In my last post I gave an overview of how I use a data-centre hosted solution to provide demonstrations of enterprise-class software functionality.
Well it's probably no surprise that the solution is based on a Virtualisation platform, Windows Server 2008's Hyper-V to be exact!
3 x Sun SunFire Virtual Machine 'Hosts' (specification detailed in previous posts) each run Windows 2008 64-Bit Server Operating Systems with the Hyper-V role enabled. Prior to this I ran Virtual Server 2005/SP1 for years and the reliability was perfect. Only since Hyper-V RTM'd did I make the jump to Microsoft's current Virtualisation platform . . . and I have not looked back!
Each of the 3 hosts will run between 4 and 6 virtual machines depending on physical host memory and disk allocation (as you can see immediately below). . .
Each VM runs a Windows Server 2003 64-Bit OS (I'm currently in the process of testing and ensuring all VM guests will run applications successfully with Windows Server 2008)
Generally each VM is allocated two VHD's, one for the OS and the remainder for application data.
Services I demonstrate are: -
- Active Directory (DC01, DC02 & Dc03)
- Exchange 2007 (Client Access Role) (EXCAS01 & EXCAS02)
- Exchange 2007 (Hub Transport Role) (EXHT01 &EXHT02)
- Exchange 2007 (Unified Messaging Role) (EXUM01 & EXUM02)
- Exchange 2007 (CCR Mailbox Role) (EXMLB01 & EXMLB02)
- Windows Server Update Services (WSUS01)
- Office Communications Server 2007 (Unified Messaging integration with Exchange Unified Messaging Services) (OCS01)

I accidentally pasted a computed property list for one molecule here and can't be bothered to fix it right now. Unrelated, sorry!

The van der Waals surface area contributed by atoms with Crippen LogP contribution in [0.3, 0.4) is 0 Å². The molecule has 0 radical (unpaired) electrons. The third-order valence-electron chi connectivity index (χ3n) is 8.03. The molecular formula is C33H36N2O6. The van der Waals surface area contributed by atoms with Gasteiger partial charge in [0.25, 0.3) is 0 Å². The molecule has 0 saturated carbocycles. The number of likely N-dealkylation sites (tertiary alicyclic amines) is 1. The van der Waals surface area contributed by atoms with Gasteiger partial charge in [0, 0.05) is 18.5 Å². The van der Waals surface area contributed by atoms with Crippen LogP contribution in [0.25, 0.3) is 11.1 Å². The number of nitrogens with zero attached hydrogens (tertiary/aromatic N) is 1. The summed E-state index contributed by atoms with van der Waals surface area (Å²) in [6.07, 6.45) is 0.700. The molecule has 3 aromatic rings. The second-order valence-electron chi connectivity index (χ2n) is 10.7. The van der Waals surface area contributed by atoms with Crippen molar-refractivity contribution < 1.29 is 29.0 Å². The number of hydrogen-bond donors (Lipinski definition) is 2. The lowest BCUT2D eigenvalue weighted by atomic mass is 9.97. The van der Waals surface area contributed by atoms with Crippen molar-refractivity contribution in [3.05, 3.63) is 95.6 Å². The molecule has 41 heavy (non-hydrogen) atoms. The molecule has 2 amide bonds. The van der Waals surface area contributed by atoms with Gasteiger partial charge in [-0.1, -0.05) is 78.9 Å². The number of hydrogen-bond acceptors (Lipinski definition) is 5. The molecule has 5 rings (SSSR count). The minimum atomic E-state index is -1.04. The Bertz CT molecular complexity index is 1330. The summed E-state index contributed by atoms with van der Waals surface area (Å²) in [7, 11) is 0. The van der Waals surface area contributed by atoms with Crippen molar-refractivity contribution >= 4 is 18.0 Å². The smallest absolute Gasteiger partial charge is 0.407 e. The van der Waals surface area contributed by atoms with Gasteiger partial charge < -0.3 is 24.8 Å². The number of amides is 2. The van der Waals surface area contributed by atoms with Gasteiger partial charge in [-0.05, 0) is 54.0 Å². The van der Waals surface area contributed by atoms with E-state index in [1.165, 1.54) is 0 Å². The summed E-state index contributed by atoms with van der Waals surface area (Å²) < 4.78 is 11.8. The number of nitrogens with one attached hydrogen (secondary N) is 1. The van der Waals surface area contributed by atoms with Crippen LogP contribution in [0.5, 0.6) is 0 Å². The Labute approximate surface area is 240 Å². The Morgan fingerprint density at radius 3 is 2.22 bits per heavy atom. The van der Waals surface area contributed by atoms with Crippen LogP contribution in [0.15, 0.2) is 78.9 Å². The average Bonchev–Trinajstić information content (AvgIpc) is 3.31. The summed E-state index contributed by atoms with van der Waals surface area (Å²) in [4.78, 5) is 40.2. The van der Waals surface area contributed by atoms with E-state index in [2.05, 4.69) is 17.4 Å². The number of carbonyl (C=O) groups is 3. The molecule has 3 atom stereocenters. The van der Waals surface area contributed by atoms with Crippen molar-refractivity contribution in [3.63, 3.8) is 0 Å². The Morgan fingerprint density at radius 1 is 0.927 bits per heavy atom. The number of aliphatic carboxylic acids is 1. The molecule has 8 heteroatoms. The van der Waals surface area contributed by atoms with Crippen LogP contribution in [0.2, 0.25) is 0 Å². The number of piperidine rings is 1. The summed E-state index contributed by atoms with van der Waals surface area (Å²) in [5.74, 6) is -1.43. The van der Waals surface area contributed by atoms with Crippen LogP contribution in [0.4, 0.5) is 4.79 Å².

There are 2 of each Exchange and 3 AD DC roles to demonstrate high-availability in the event of a loss of a service failure, single VM or Hyper-V/OS/hardware.
WSUS keeps patching of OS's and supported Applications current.
Office Communication Server provides UM integration functionality demonstrations.
I use virtual network for network load balancing functionality with the CAS and Edge Exchange 2007 roles. I also have a dedicated DMZ network for the Edge roles. A dedicated virtual network also exists for the Exchange 2007 CCR VM's.
The 3 VM hosts are all in a workgroup and are security hardened for the Hyper-V role. They've been running for nearly 2 months now with zero issues or downtime.
I'm seriously impressed with Hyper-V. I'm not using shared storage so I've no clustering capabilities for Hyper-V itself.
It's support for 64-Bit Guest OS's, speed, ease of configuration etc are fantastic. Yes I know VMWare and other open-source solutions do all this as well. . . but I specialise in Microsoft Server Technologies so it's Hyper-V for me :-)